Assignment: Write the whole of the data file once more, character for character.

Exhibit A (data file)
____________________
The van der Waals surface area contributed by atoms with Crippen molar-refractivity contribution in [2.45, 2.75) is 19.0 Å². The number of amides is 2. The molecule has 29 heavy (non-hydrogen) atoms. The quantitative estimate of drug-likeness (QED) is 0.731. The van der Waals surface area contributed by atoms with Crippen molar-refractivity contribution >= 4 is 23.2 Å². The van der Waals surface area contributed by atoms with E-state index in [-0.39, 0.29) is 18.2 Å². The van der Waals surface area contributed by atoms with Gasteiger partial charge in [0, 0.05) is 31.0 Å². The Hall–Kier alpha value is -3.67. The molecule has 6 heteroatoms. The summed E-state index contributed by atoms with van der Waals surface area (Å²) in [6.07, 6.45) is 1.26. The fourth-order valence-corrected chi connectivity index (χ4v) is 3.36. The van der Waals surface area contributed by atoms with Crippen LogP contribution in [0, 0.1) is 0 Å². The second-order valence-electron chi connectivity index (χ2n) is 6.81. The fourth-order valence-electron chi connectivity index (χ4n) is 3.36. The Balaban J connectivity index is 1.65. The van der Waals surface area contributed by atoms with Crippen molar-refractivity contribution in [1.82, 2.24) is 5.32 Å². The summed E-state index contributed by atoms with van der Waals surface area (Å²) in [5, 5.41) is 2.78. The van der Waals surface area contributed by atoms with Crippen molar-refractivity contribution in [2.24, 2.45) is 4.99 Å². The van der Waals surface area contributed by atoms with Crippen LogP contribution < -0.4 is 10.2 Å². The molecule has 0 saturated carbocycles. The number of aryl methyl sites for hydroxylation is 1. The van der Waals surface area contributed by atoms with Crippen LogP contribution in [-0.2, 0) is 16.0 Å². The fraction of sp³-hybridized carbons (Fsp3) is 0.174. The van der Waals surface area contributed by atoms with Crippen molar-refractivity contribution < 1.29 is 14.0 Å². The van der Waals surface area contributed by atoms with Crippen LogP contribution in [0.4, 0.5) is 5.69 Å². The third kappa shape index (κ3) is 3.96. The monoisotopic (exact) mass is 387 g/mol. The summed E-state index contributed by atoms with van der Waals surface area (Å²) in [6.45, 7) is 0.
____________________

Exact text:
The van der Waals surface area contributed by atoms with Crippen molar-refractivity contribution in [2.45, 2.75) is 19.0 Å². The number of amides is 2. The molecule has 29 heavy (non-hydrogen) atoms. The quantitative estimate of drug-likeness (QED) is 0.731. The van der Waals surface area contributed by atoms with Crippen molar-refractivity contribution >= 4 is 23.2 Å². The van der Waals surface area contributed by atoms with E-state index in [-0.39, 0.29) is 18.2 Å². The van der Waals surface area contributed by atoms with Gasteiger partial charge in [0, 0.05) is 31.0 Å². The Hall–Kier alpha value is -3.67. The molecule has 6 heteroatoms. The summed E-state index contributed by atoms with van der Waals surface area (Å²) in [6.07, 6.45) is 1.26. The fourth-order valence-corrected chi connectivity index (χ4v) is 3.36. The van der Waals surface area contributed by atoms with Crippen LogP contribution in [0, 0.1) is 0 Å². The second-order valence-electron chi connectivity index (χ2n) is 6.81. The fourth-order valence-electron chi connectivity index (χ4n) is 3.36. The Balaban J connectivity index is 1.65. The van der Waals surface area contributed by atoms with Crippen molar-refractivity contribution in [1.82, 2.24) is 5.32 Å². The summed E-state index contributed by atoms with van der Waals surface area (Å²) in [5, 5.41) is 2.78. The van der Waals surface area contributed by atoms with Crippen molar-refractivity contribution in [2.24, 2.45) is 4.99 Å². The van der Waals surface area contributed by atoms with Crippen LogP contribution < -0.4 is 10.2 Å². The molecule has 0 saturated carbocycles. The number of aryl methyl sites for hydroxylation is 1. The van der Waals surface area contributed by atoms with Crippen LogP contribution in [-0.2, 0) is 16.0 Å². The fraction of sp³-hybridized carbons (Fsp3) is 0.174. The van der Waals surface area contributed by atoms with Crippen molar-refractivity contribution < 1.29 is 14.0 Å². The van der Waals surface area contributed by atoms with Crippen LogP contribution in [0.4, 0.5) is 5.69 Å². The third kappa shape index (κ3) is 3.96. The monoisotopic (exact) mass is 387 g/mol. The summed E-state index contributed by atoms with van der Waals surface area (Å²) in [6.45, 7) is 0.